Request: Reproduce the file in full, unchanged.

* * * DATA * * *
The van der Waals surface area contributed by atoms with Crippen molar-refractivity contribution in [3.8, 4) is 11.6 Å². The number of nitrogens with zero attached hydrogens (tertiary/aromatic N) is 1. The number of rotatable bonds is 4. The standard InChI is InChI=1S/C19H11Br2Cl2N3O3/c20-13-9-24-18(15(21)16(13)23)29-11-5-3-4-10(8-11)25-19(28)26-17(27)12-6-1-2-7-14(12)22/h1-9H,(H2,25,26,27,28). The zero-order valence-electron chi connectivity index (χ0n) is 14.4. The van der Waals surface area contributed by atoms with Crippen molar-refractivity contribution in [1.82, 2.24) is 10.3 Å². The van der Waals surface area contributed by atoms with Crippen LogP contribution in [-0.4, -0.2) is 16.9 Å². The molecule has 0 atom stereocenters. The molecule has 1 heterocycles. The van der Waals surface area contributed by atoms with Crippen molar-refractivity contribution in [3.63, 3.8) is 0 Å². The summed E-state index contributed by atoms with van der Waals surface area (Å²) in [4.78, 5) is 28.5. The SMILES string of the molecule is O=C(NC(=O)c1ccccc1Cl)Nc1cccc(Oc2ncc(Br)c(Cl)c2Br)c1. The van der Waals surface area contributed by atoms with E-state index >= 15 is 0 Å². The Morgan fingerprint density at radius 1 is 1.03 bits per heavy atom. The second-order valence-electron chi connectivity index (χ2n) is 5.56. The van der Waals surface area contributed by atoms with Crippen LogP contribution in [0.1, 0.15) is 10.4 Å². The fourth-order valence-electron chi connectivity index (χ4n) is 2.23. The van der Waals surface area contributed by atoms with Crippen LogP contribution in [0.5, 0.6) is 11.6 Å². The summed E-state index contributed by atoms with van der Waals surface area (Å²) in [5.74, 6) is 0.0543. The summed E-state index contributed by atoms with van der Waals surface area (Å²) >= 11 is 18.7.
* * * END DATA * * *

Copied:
The van der Waals surface area contributed by atoms with Crippen molar-refractivity contribution in [3.8, 4) is 11.6 Å². The number of nitrogens with zero attached hydrogens (tertiary/aromatic N) is 1. The number of rotatable bonds is 4. The standard InChI is InChI=1S/C19H11Br2Cl2N3O3/c20-13-9-24-18(15(21)16(13)23)29-11-5-3-4-10(8-11)25-19(28)26-17(27)12-6-1-2-7-14(12)22/h1-9H,(H2,25,26,27,28). The zero-order valence-electron chi connectivity index (χ0n) is 14.4. The van der Waals surface area contributed by atoms with Crippen molar-refractivity contribution in [1.82, 2.24) is 10.3 Å². The van der Waals surface area contributed by atoms with Crippen LogP contribution in [-0.4, -0.2) is 16.9 Å². The molecule has 0 atom stereocenters. The molecule has 1 heterocycles. The van der Waals surface area contributed by atoms with Crippen molar-refractivity contribution in [3.63, 3.8) is 0 Å². The summed E-state index contributed by atoms with van der Waals surface area (Å²) in [4.78, 5) is 28.5. The SMILES string of the molecule is O=C(NC(=O)c1ccccc1Cl)Nc1cccc(Oc2ncc(Br)c(Cl)c2Br)c1. The van der Waals surface area contributed by atoms with E-state index >= 15 is 0 Å². The Morgan fingerprint density at radius 1 is 1.03 bits per heavy atom. The second-order valence-electron chi connectivity index (χ2n) is 5.56. The van der Waals surface area contributed by atoms with Crippen LogP contribution in [0.1, 0.15) is 10.4 Å². The fourth-order valence-electron chi connectivity index (χ4n) is 2.23. The van der Waals surface area contributed by atoms with Crippen LogP contribution in [0.5, 0.6) is 11.6 Å². The summed E-state index contributed by atoms with van der Waals surface area (Å²) in [5.74, 6) is 0.0543. The summed E-state index contributed by atoms with van der Waals surface area (Å²) >= 11 is 18.7.